British Prime Minister Theresa May won backing from her senior ministers to take unspecified action with the United States and France to deter further use of chemical weapons by Syria after a suspected poison gas attack on civilians.
The BBC said May was ready to give the go-ahead for Britain to take part in action led by the US without seeking prior approval from parliament, and the Financial Times said the cabinet had agreed to this.
As US President Donald Trump warned that missiles "will be coming" and France weighs strikes, May will reportedly seek her ministers' approval to join allies in targeting President Bashar Assad's regime.
The condemnation by the United Kingdom and France followed earlier worldwide reaction to the attack in Douma.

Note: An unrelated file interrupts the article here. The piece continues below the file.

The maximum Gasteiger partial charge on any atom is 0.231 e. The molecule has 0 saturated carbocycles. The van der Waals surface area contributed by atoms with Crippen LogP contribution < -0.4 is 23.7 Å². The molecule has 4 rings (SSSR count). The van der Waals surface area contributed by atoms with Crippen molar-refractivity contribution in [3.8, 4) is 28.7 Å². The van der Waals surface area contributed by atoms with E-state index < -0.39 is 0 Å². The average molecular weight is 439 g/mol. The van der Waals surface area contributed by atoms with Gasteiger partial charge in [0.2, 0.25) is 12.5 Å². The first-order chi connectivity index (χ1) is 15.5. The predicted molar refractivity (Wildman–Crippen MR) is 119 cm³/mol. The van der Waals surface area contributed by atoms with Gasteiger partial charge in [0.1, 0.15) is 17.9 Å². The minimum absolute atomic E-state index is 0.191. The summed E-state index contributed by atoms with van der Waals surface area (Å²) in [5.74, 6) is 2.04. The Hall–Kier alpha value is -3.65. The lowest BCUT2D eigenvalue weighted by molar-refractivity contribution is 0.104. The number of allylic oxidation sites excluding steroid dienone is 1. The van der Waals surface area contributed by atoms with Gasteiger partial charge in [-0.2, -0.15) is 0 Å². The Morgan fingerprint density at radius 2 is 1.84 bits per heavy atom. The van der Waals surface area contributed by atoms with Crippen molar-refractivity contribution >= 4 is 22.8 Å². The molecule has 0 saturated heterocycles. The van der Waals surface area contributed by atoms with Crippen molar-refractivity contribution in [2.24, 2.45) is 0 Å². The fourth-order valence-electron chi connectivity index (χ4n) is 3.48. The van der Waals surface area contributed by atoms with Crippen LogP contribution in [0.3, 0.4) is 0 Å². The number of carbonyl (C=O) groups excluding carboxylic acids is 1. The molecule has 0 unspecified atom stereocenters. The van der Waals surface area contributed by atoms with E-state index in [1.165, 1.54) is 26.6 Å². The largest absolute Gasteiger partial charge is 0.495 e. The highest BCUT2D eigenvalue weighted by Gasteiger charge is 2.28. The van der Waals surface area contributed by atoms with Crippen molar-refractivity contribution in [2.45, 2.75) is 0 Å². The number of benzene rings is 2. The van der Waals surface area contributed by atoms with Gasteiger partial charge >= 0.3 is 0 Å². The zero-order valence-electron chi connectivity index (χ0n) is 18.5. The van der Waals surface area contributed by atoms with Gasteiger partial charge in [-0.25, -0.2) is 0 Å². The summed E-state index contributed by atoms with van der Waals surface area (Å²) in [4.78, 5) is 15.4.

Britain has launched air strikes against Islamic State militants in Syria, but not against the country's government.
Some lawmakers have expressed reservations about taking military action now, but others have come to believe the 2013 vote was a mistake.
The cabinet is expected to support May to join a possible military action by the US and its allies against the Syrian regime without seeking a parliamentary approval.
Syria's been fighting civil war for over seven years. By going to war with Syria, we would also be entering into a proxy war with Russian Federation, which is not only unsafe for Britain but the entire world.
Some MPs have backed Britain acting against Syria, warning that the use of chemical weapons was in breach of worldwide law and could not be allowed to go unpunished.
Some members of May's Conservative party have urged caution of intervening in a highly complex situation with many different players. She changed her tone speaking to reporters Wednesday afternoon, insisting that "all the indications" were that the Assad regime was responsible for the "shocking, barbaric" attack. The statement made no specific reference to military action. Specifically the govt needs to explain who is strengthened if and when Assad is weakened.